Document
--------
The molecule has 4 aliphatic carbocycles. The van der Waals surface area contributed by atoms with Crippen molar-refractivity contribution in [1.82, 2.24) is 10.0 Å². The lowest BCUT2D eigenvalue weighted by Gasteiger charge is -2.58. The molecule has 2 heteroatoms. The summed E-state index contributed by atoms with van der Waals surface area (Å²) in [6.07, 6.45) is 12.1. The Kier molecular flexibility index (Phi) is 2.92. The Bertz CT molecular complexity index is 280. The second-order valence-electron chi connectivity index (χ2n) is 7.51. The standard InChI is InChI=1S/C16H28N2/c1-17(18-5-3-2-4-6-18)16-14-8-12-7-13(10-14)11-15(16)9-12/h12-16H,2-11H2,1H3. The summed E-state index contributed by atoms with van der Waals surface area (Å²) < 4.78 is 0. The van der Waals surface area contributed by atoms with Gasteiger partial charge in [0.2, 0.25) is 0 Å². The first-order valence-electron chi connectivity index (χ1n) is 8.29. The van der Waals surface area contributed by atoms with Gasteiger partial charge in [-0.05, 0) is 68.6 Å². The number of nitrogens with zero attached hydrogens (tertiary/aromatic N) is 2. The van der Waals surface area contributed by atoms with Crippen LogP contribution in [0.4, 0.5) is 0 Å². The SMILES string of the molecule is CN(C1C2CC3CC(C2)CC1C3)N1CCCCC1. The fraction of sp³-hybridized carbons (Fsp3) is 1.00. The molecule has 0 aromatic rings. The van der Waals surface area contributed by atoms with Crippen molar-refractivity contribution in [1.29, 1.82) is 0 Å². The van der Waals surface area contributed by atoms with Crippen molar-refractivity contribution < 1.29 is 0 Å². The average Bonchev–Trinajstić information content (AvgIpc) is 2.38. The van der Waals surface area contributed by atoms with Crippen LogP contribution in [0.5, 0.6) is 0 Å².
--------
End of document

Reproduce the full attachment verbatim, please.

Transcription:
The molecule has 4 aliphatic carbocycles. The van der Waals surface area contributed by atoms with Crippen molar-refractivity contribution in [1.82, 2.24) is 10.0 Å². The lowest BCUT2D eigenvalue weighted by Gasteiger charge is -2.58. The molecule has 2 heteroatoms. The summed E-state index contributed by atoms with van der Waals surface area (Å²) in [6.07, 6.45) is 12.1. The Kier molecular flexibility index (Phi) is 2.92. The Bertz CT molecular complexity index is 280. The second-order valence-electron chi connectivity index (χ2n) is 7.51. The standard InChI is InChI=1S/C16H28N2/c1-17(18-5-3-2-4-6-18)16-14-8-12-7-13(10-14)11-15(16)9-12/h12-16H,2-11H2,1H3. The summed E-state index contributed by atoms with van der Waals surface area (Å²) < 4.78 is 0. The van der Waals surface area contributed by atoms with Gasteiger partial charge in [0.2, 0.25) is 0 Å². The first-order valence-electron chi connectivity index (χ1n) is 8.29. The van der Waals surface area contributed by atoms with Gasteiger partial charge in [-0.05, 0) is 68.6 Å². The number of nitrogens with zero attached hydrogens (tertiary/aromatic N) is 2. The van der Waals surface area contributed by atoms with Crippen LogP contribution in [0.4, 0.5) is 0 Å². The SMILES string of the molecule is CN(C1C2CC3CC(C2)CC1C3)N1CCCCC1. The fraction of sp³-hybridized carbons (Fsp3) is 1.00. The molecule has 0 aromatic rings. The van der Waals surface area contributed by atoms with Crippen molar-refractivity contribution in [1.29, 1.82) is 0 Å². The van der Waals surface area contributed by atoms with Crippen molar-refractivity contribution < 1.29 is 0 Å². The average Bonchev–Trinajstić information content (AvgIpc) is 2.38. The van der Waals surface area contributed by atoms with Crippen LogP contribution in [0.5, 0.6) is 0 Å².